Library Gazette

In the 'Staff' Category...

ZSRx Digital Publishing: The Reckoning

Tuesday, March 18, 2014 5:24 pm

Back in the Fall of 2013 (when we were all young and innocent), a young librarian named Billy was approached by a nice library dean and asked if he wanted to conduct a MOOC of his own. He agreed, under one condition: pro humanitate. As such, our (normally shy) hero enjoyed complete autonomy and/or academic freedom re the content of the thing. This is his story. This is history. This is the dramatic story of ZSRx Digital Publishing.

Our friend Kyle had a platform, but needed content. Billy happened to have content, but needed a platform. Either way, Lynn had the “students.” And so the deal went down: Bill would record three modules’ worth of digital publishing-related content, provide external links and readings, conduct online (and “plausibly live”) discussions going for about three weeks, and promise to keep the distracting Tom Waits clips to a minimum, with Kyle massaging said content into the Canvas platform, all while Lynn would recruit some registrants.

Meanwhile, I used primarily the (free) screen-capture program called ScreenCast-O-Matic, and it was awesome, in that it recorded my yammering in front of PowerPoint slides and online websites in such a way that I didn’t really even need a firm script, and so the clips had the distinct feel of a loosey-goosey (who me?) lecture — complete with my incessant stammering and ill-paced cadences. (Honestly, ten minutes of that at time is plenty.) These clips were published directly to my YouTube channel (everyone has one, btw), which Kyle would then “embed” into the Canvas platform, so we didn’t need to bother with fancy/costly video production (or lighting (or makeup (though we probably could’ve stood some of the latter))) or other hassles regarding video storage or distribution. (And I was ready with a rejoinder if anyone might’ve complained about the homemade/rickety aspects of the clips: you get what you pay for.)

Anyhow, we sent come-hither emails in January to various listservs (ASERL, Library Publishing Coaltion, WFU Alums, etc.) and waited. I bought a press release, which got picked up by LJ online, and we waited some more. By the time the course started in February, we had about 400 students signed up — librarians, publishers, vendors, parents, friends, neighbors, homeless people — mostly from North Carolina and the U.S., but some international folks. And since there were actually at least one student each from the continents of Europe, Asia, and Australia, it’s fair to say that ZSRx Digital Publishing was a global phenomenon by the time it officially launched in February (right after the SuperBowl).

We rolled out one “module” a week, for three weeks, with each module consisting of maybe 1 hour’s worth of video (in maybe 6- to 12-minute segments) and links and readings and discussion considerations. I would send a jaunty “announcement” each week, and Kyle and I would prompt some “engaging” discussions based on that week’s module’s content. The discussions turned out to be a hoot and a half — we had a nice handful of maybe a dozen regular contributors, who helped move things along.

Speaking of moving along, I better get around to telling the dark side of my mini-MOOC: there was some distinct attrition, participation-wise. That is, though we had ~400 folks sign up, and though those folks consumed thousands of pages of web content, the course analytics indicated a pretty significant (if typical, according to Kyle) drop-off:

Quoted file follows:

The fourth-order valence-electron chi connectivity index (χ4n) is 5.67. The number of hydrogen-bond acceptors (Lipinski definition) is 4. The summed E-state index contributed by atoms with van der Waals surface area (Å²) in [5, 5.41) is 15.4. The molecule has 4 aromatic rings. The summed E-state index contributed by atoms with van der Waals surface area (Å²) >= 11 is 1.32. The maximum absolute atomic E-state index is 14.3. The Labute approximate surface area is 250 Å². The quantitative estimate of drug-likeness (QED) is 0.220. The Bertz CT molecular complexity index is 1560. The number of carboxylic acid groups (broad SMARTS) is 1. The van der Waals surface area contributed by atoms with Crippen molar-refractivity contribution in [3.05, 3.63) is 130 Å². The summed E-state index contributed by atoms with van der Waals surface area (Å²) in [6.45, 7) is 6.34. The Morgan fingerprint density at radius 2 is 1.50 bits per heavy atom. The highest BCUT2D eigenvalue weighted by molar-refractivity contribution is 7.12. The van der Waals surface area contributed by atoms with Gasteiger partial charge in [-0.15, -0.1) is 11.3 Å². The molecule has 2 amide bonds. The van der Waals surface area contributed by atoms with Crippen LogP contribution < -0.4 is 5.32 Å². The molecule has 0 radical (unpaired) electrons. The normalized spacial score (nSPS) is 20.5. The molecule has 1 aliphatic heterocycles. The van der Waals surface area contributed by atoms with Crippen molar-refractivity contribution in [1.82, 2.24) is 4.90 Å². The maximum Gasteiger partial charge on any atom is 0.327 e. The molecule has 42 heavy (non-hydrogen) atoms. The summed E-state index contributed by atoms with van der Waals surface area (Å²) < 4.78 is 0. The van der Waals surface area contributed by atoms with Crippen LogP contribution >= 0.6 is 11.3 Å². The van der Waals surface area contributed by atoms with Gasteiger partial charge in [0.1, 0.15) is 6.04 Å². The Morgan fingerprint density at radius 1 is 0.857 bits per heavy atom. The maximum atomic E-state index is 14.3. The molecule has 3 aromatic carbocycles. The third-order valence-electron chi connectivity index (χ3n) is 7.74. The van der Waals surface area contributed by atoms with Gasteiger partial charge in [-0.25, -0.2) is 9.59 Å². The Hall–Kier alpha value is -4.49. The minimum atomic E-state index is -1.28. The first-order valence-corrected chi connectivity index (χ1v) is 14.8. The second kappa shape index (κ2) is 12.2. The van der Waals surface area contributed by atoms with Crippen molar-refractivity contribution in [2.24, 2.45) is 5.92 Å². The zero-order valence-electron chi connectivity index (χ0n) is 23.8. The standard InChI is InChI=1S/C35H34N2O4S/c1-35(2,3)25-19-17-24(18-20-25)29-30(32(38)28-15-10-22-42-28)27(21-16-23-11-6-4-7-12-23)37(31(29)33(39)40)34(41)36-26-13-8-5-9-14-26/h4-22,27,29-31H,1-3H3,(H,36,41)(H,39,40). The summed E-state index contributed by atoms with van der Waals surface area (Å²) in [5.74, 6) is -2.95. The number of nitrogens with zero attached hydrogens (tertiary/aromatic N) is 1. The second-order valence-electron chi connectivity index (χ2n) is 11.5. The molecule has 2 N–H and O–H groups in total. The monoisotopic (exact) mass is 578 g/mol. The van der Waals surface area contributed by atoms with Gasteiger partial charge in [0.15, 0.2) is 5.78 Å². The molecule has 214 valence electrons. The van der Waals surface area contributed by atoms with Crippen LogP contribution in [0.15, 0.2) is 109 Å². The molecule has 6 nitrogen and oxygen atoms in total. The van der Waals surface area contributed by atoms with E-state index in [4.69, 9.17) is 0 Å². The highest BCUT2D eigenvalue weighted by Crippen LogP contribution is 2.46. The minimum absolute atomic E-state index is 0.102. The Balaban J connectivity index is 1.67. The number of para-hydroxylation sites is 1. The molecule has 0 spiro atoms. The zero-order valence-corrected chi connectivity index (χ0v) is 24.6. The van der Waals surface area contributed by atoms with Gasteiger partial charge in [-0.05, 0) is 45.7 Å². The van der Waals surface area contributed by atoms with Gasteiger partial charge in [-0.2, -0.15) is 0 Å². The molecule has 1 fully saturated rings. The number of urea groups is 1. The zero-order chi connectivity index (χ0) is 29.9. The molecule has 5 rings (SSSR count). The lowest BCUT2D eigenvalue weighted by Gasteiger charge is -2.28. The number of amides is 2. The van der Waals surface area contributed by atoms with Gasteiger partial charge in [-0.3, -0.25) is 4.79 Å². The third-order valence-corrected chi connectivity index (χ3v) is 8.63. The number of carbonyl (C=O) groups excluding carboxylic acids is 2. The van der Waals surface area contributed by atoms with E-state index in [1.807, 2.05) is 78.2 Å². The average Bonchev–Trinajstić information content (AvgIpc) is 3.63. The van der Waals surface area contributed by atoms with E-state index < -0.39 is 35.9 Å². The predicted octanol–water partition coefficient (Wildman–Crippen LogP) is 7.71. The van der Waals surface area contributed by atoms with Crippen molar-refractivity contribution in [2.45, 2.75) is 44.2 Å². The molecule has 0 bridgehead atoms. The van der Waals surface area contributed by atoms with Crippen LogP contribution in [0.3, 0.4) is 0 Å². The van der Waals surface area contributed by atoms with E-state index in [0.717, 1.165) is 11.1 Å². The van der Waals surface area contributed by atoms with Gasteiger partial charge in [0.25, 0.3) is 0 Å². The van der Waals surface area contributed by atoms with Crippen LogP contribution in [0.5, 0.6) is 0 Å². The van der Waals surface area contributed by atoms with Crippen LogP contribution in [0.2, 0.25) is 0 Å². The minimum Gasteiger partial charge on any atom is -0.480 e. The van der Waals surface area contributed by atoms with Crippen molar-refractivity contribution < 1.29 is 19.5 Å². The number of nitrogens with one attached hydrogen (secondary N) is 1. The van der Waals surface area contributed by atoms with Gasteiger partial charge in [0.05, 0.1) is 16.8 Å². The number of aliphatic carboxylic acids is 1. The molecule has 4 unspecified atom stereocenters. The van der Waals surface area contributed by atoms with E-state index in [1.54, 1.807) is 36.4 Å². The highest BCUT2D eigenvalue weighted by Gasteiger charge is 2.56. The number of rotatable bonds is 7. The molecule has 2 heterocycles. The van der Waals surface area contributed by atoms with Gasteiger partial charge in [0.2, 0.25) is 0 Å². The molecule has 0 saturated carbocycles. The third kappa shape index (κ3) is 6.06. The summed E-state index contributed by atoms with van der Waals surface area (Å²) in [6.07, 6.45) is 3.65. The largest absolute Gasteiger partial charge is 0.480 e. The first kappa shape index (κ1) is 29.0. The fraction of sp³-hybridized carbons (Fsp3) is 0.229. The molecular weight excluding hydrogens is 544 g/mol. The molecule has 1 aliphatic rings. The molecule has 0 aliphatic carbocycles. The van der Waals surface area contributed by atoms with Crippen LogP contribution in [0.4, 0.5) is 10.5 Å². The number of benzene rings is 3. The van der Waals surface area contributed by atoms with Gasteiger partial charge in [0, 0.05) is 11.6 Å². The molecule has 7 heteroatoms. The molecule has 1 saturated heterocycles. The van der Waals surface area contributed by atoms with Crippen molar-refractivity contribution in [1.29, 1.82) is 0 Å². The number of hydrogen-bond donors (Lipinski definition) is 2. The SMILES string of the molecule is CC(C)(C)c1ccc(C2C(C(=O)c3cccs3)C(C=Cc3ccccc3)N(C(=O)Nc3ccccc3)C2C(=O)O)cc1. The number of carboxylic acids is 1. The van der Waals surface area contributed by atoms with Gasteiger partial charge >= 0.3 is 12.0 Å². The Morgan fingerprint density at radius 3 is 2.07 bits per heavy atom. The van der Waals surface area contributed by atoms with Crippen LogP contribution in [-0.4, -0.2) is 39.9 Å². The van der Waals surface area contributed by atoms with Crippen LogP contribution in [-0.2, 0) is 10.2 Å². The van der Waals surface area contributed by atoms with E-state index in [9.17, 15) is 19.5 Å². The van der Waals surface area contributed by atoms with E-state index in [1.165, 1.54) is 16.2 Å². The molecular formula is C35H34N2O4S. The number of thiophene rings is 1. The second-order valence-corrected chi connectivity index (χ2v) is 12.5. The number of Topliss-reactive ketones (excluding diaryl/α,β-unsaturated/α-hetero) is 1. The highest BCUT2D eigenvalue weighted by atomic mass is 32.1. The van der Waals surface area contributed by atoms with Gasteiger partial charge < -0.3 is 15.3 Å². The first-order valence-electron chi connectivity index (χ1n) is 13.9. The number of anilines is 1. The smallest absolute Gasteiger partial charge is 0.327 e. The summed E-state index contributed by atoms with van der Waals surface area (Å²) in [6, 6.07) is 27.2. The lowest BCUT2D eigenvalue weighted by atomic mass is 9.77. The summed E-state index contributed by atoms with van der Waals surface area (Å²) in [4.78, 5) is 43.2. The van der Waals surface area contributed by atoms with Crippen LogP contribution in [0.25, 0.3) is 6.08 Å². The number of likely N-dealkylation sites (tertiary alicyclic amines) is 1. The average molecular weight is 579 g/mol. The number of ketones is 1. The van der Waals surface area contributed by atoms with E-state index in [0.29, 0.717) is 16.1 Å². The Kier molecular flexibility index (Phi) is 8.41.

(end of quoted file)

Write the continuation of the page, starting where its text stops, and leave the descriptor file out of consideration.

Still, and though the formal exit survey is yet to come, I did fashion a fun little “final exam,” wherein I left some room for “final thoughts,” and here’s where I’ll perk back up by quoting exactly what some students said therein:

  • I appreciate the time that was spent putting this together!
  • I did learn a lot, although I was definitely a passive learner simply because of other commitments for my time!
  • This was an awesome MOOC!
  • I learned so much about digital publishing that I never had an inkling about!
  • Every MOOC should be this much fun!
  • Very interesting course. Thank you for offering it!
  • Enjoyed the course; lots of good information!
  • For my first “online” course…I really enjoyed this!
  • Thanks for your time and effort to put this together!
  • Mindboggling – the amount of digital information and books available!
  • Thanks!!

Not gonna lie, the exclamation points got to me.

And so I’ll close now by just stone-cold declaring my personal and genuine feelings about the whole deal (minus any and all hint of irony or sarcasm or impatience (of which I’m sometimes accused)): my participation in ZSRx has been the highlight of my career at Wake Forest University (and maybe anywhere) so far. And I can’t thank Kyle and Lynn and everyone at ZSR Library enough for allowing me the honor.

–wpk

 

 

Access Services Retreat-July 24, 2013

Friday, July 26, 2013 2:14 pm

The Access Services Team, comprising the staff that provide Circulation, Stacks Maintenance, Interlibrary Loan, Course Reserves, Offsite Storage services and more, had a day long retreat on July 24. The purpose of our team retreat was to allow us to get away from our regular daily work and get some fresh perspective, get questions answered, air concerns, and problem solve as well as plan for the future. The team started the day at the New Winston Museum which was a great place to have our morning meeting. The Museum staff were very gracious and accommodating. We had the place to ourselves all morning. Chris, the Director of Programs, and Katherine, the Executive Director were both there to welcome us and make sure we had all we needed. During our break, they turned on the exhibits so we could see the videos that were lining the walls and learn more about what was on display.